I am on, as we so often are these days, a Zoom call. I sit on the board of a new think tank that supports global entrepreneurship, the nonprofit arm of a just-founded holding company, and we are gathered for our first real meeting. After an hour and a half of throat clearing and blue-sky babble from the pixelated sea of largely European male faces -- industrialists, scions of well-to-do families, lifetime diplomats, even former heads of state -- an African American woman commands the call.
The 50 or so heads in 50 or so Zoom tiles are replaced with a full-screen view of Phyllis Newhouse, the charismatic mentor, board member, founder, multiyear Inc. 5000 honoree, and now SPAC CEO, who speaks clearly, concisely, and good naturedly, and in just 90 seconds brushes aside the prior 90 minutes.
In that moment, Phyllis gifted anyone paying attention with a master class in patience, information collection, hypothesis formulation, and plan making -- a lesson in leadership, actually -- that was worth every bit of the prior hour and a half. There was a certain kind of genius to it. She sidestepped the self-congratulation and pointed out some crucial issues and the moves needed to fix them, and she did so with a generosity that suggested the only important thing was to accomplish the mission.
I'm not sure if Phyllis came to that approach during her 22 years in the military or as the youngest of 11 children, but it's a skill more of us could stand to have.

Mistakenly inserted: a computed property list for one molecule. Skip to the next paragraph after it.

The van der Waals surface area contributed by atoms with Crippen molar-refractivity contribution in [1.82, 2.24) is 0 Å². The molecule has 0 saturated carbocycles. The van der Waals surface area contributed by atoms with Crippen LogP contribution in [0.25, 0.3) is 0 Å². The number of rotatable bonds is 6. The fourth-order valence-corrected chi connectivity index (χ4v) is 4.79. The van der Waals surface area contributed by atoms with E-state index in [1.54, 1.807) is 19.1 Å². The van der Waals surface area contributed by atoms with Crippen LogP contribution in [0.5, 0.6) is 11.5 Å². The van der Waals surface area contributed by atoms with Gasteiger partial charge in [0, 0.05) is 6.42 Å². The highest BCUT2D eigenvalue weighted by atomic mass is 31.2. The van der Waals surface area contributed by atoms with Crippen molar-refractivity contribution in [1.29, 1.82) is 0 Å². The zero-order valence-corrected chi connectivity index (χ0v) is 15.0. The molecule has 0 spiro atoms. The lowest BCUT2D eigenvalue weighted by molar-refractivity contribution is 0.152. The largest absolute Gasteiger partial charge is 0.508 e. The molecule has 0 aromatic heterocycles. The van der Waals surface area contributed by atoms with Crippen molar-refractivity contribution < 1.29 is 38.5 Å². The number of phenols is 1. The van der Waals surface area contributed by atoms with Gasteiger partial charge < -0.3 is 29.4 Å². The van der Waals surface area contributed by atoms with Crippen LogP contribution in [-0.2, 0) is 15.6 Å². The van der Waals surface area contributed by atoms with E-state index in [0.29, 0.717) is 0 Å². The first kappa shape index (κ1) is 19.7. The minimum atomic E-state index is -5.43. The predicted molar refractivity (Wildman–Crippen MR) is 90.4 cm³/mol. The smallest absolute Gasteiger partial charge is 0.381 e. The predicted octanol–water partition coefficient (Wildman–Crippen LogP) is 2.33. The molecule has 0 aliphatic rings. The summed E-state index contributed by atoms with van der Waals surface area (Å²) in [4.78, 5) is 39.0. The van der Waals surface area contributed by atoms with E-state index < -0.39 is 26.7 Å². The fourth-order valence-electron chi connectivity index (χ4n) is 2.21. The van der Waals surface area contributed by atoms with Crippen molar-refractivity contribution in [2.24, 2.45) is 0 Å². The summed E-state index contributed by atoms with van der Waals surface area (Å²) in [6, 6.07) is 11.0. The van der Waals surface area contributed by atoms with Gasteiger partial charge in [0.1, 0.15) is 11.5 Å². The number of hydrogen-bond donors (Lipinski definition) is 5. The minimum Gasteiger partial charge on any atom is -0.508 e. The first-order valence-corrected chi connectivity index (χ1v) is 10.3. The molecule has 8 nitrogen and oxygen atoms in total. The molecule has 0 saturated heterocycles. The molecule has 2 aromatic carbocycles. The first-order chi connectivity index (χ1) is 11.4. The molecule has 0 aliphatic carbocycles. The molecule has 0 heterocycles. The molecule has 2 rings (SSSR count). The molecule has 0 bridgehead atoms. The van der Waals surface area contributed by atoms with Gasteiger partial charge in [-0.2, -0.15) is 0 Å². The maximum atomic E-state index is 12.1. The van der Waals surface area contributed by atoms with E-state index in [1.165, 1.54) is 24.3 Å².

Actually, I think it's a skill we see throughout Inc.'s annual look at women business leaders, the Female Founders 100. From Stacey Abrams, who is in this issue as a founder, not as a politician, to Reshma Saujani, Melissa Ben-Ishay, and Viola Davis, there are no false promises. No bluster. No messiahs with an infinitely scalable, utterly unnecessary idea that VCs fund and fight over until we once again, and hundreds of millions of dollars later, learn there's no way to profitability. Just good business sense with unique partnership and problem-solving skills.
No, I'm not going to say they are all better than any male founder -- that's unfair to everyone -- but given the particular hurdles facing women in business, given the disparity in funding they receive, given the lack (until now) of role models, there's great value in hearing how this cohort has succeeded. Almost as much value as there is in having at least one of them on your board.